How can I change the status of my nodes from NotReady or Unknown status to Ready status?

Last updated: 2020-01-28

My Amazon Elastic Kubernetes Service (Amazon EKS) worker nodes are in NotReady or Unknown status. I want to get my worker nodes back in Ready status again.

Short Description

You can't schedule pods on a node that's in NotReady or Unknown status. You can schedule pods only on a node that's in Ready status.

The following resolution addresses nodes in NotReady or Unknown status.

If your node is in the MemoryPressure, DiskPressure, or PIDPressure status, then you must manage your resources to allow additional pods to be scheduled on the node. If your node is in NetworkUnavailable status, then you must properly configure the network on the node. For more information, see Node Status.

Note: For information on managing pod evictions and resource limits, see Configure Out of Resource Handling and Managing Compute Resources for Containers.

Resolution

Check the aws-node and kube-proxy pods to see why the nodes are in NotReady status

A node in NotReady status isn't available for pods to be scheduled on.

1.    To check the status of your aws-node and kube-proxy pods, run the following command:

$ kubectl get pods -n kube-system -o wide

2.    Check the status of the aws-node and kube-proxy pods by reviewing the output from step 1.

Note: The aws-node and kube-proxy pods are managed by a DaemonSet, so each node in the cluster must have one aws-node and kube-proxy pod running on it. If no aws-node or kube-proxy pods are listed, skip to step 4.

If your node status is normal, then your aws-node and kube-proxy pods should be in Running status. For example:

$ kubectl get pods -n kube-system -o wide
NAME                             READY   STATUS    RESTARTS   AGE        IP              NODE
aws-node-qvqr2                   1/1     Running   0          4h31m      192.168.54.115  ip-192-168-54-115.ec2.internal
kube-proxy-292b4                 1/1     Running   0          4h31m      192.168.54.115  ip-192-168-54-115.ec2.internal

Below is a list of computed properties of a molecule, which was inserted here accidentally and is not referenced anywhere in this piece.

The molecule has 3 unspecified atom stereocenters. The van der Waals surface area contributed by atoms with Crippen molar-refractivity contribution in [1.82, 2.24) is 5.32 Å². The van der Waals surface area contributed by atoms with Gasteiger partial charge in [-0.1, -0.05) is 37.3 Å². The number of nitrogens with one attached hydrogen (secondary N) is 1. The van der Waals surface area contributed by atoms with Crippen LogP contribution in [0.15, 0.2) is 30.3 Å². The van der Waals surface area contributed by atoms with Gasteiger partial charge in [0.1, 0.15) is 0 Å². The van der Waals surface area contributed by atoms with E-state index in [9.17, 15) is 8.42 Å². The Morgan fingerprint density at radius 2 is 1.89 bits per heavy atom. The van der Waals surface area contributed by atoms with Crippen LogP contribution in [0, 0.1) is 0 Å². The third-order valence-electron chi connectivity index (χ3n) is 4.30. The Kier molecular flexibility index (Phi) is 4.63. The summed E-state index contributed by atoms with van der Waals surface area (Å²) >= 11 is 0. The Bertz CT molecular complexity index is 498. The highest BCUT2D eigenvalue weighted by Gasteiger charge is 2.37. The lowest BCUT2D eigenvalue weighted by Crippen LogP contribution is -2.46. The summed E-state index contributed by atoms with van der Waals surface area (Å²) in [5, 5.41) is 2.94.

If either pod is in a status other than Running, run the following command:

$ kubectl describe pod yourPodName -n kube-system

3.    To get additional information from the aws-node and kube-proxy pod logs, run the following command:

$ kubectl logs yourPodName -n kube-system

The logs and the events from the describe output can show why the pods aren't in Running status. For a node to change to Ready status, both the aws-node and kube-proxy pods must be Running on that node.

Note: The name of the pods can differ from aws-node-qvqr2 and kube-proxy-292b4, as shown in the preceding examples.

4.    If the aws-node and kube-proxy pods aren't listed after running the command from step 1, then run the following commands:

$ kubectl describe daemonset aws-node -n kube-system
$ kubectl describe daemonset kube-proxy -n kube-system

Search the output of the preceding commands for a reason why the pods can't be started.

Tip: You can search the Amazon EKS control plane logs for information on why the pods can't be scheduled.

In some scenarios, the node can be in Unknown status. This means that the kubelet on the node is unable to communicate with the control plane with the correct status of the node.

To troubleshoot nodes in Unknown status, complete the steps in the following sections:

  • Check the network configuration between nodes and the control plane
  • Check the status of the kubelet
  • Check that the Amazon EC2 API endpoint is reachable

Check the network configuration between nodes and the control plane

1.    Confirm that there are no network ACL rules on your subnets blocking traffic between the Amazon EKS control plane and your worker nodes.

2.    Confirm that the security groups for your control plane and nodes comply with minimum inbound and outbound requirements.

3.    (Optional) If your nodes are configured to use a proxy, confirm that the proxy is allowing traffic to the API server endpoints.

4.    To verify that the node has access to the API server, run the following netcat command:

$ nc -vz 9FCF4EA77D81408ED82517B9B7E60D52.yl4.eu-north-1.eks.amazonaws.com 443
Connection to 9FCF4EA77D81408ED82517B9B7E60D52.yl4.eu-north-1.eks.amazonaws.com 443 port [tcp/https] succeeded!

Check the status of the kubelet

1.    Use SSH to connect to the affected worker node.

2.    To check the kubelet logs, run the following command:

$ journalctl -u kubelet > kubelet.log

Note: The kubelet.log file contains information on kubelet operations that can help you find the root cause of the node status issue.

If the logs don't provide information on the source of the issue, then run the following command to check the status of the kubelet on the worker node:

$ sudo systemctl status kubelet
  kubelet.service - Kubernetes Kubelet
   Loaded: loaded (/etc/systemd/system/kubelet.service; enabled; vendor preset: disabled)
  Drop-In: /etc/systemd/system/kubelet.service.d
           └─10-eksclt.al2.conf
   Active: inactive (dead) since Wed 2019-12-04 08:57:33 UTC; 40s ago

If the kubelet isn't in the Running status, then run the following command to restart the kubelet:

$ sudo systemctl restart kubelet

Check that the Amazon EC2 API endpoint is reachable

1.    Use SSH to connect to one of the worker nodes.

2.    To check if the Amazon Elastic Compute Cloud (Amazon EC2) API endpoint for your AWS Region is reachable, run the following command:

$ nc -vz ec2.<region>.amazonaws.com 443
Connection to ec2.us-east-1.amazonaws.com 443 port [tcp/https] succeeded!

Note: You must replace us-east-1 with the AWS Region where your worker node is located. 


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